DEFINING FIGHT – W3 Diego Sanchez
TUF TALK - “I get thousands and thousands of e-mails every day and it’s amazing what it’s done for my life. Most of the time, if you’re calling my phone in the last six months, it’s been ‘voice mail filled’. So it was overwhelming at one point. Now things are starting to slow down a little bit, but you really don’t picture yourself in that position - because I grew up in a blue collar, hard working family - getting to the point to where ‘okay, now you’re on a reality show.’ So I get on TV, and after the show it’s like ‘Oh my God, it’s crazy.’ I go into the UFC and they have to move my seat because fans are coming down to get autographs and pictures. So it is a bit overwhelming, but in another sense it’s good. It’s good for our sport and the fighters.”
5 - Kenny Florian
Post TUF record: 12-5
A fighter who actually caught the eye of UFC President Dana White in a losing effort against Drew Fickett in 2004, Kenny Florian entered the TUF1 house with little fanfare, but he defeated Chris Leben to make it to the middleweight final against Diego Sanchez. Sanchez pounded out a decisive victory over Florian in the finals, and many wondered where KenFlo fit in the great scheme of things. We found out soon enough as he dropped to welterweight and then lightweight, where, after a title fight loss to Sean Sherk in 2006, Florian put together a six fight winning streak with victories over Din Thomas, Joe Lauzon, Roger Huerta, and Joe Stevenson that earned him a second title shot. And though Florian was submitted in the fourth round by Penn and lost a 2010 bout to Gray Maynard, the New Englander earned a title shot at 145 pounds with a win over Diego Nunes in June of 2011. That title shot against Jose Aldo ended in a decision defeat, and currently, Florian is contemplating his fighting future while doing excellent work as a studio and Octagonside analyst for UFC telecasts on Fuel TV and FX.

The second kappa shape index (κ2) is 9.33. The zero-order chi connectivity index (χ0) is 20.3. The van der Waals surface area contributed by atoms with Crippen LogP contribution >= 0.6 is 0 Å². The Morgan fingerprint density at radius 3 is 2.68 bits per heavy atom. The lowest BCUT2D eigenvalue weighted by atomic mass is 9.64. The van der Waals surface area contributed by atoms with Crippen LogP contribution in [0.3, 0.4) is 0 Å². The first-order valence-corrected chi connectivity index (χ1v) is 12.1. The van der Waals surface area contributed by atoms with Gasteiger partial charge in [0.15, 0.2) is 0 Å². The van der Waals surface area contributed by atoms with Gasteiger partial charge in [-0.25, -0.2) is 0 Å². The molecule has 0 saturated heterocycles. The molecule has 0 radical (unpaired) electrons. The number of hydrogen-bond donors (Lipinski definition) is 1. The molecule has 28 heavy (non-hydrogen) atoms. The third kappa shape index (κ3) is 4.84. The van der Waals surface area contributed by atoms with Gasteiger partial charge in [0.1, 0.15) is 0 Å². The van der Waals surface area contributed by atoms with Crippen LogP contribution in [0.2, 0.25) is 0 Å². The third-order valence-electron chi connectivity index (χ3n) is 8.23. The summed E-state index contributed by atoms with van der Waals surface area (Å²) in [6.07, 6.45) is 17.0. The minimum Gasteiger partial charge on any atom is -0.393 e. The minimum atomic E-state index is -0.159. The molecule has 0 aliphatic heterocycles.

DEFINING FIGHT – Wsub3 Takanori Gomi
TUF TALK – “After experiencing the last Ultimate Fighter finale, I feel like I can really go through anything now. Just experiencing the craziness of everything that happens backstage prior to the fight, the interviews leading up to the fight, I’ve matured in a way that I’m gonna stay focused on the fight itself. Having gone through that before, I feel like I’ve definitely grown.”
4 - Michael Bisping
Post TUF record: 12-4
The man who put MMA on the map in the UK, Michael Bisping had little difficulty winning on the British circuit, and he continued his winning ways on TUF3 as he took out Ross Pointon, Kristian Rothaermel, and Josh Haynes to win the season’s light heavyweight title. His good fortunes continued in finishes of Eric Schafer and Elvis Sinosic, but his rep took a hit after a controversial decision win over Matt Hamill at UFC 75. Bisping would lose for the first time in his next bout, a UFC 78 loss to Rashad Evans, but his gutsy performance in the razor-thin decision defeat won back some of the fans he lost after the Hamill bout. Losing to Evans prompted Bisping to drop to 185, and three straight wins (Charles McCarthy, Jason Day, and Chris Leben) followed before a devastating knockout loss to Dan Henderson at UFC 100 in July. Eager to get back in the race, Bisping has won five of his last seven, including Fight of the Night victories over Denis Kang and Yoshihiro Akiyama.
DEFINING FIGHT – TKO2 Denis Kang
TUF TALK - “You’re not gonna see me in any factories for quite some time.” (In the locker room after winning TUF3)
3 - Forrest Griffin
Post TUF record: 9-5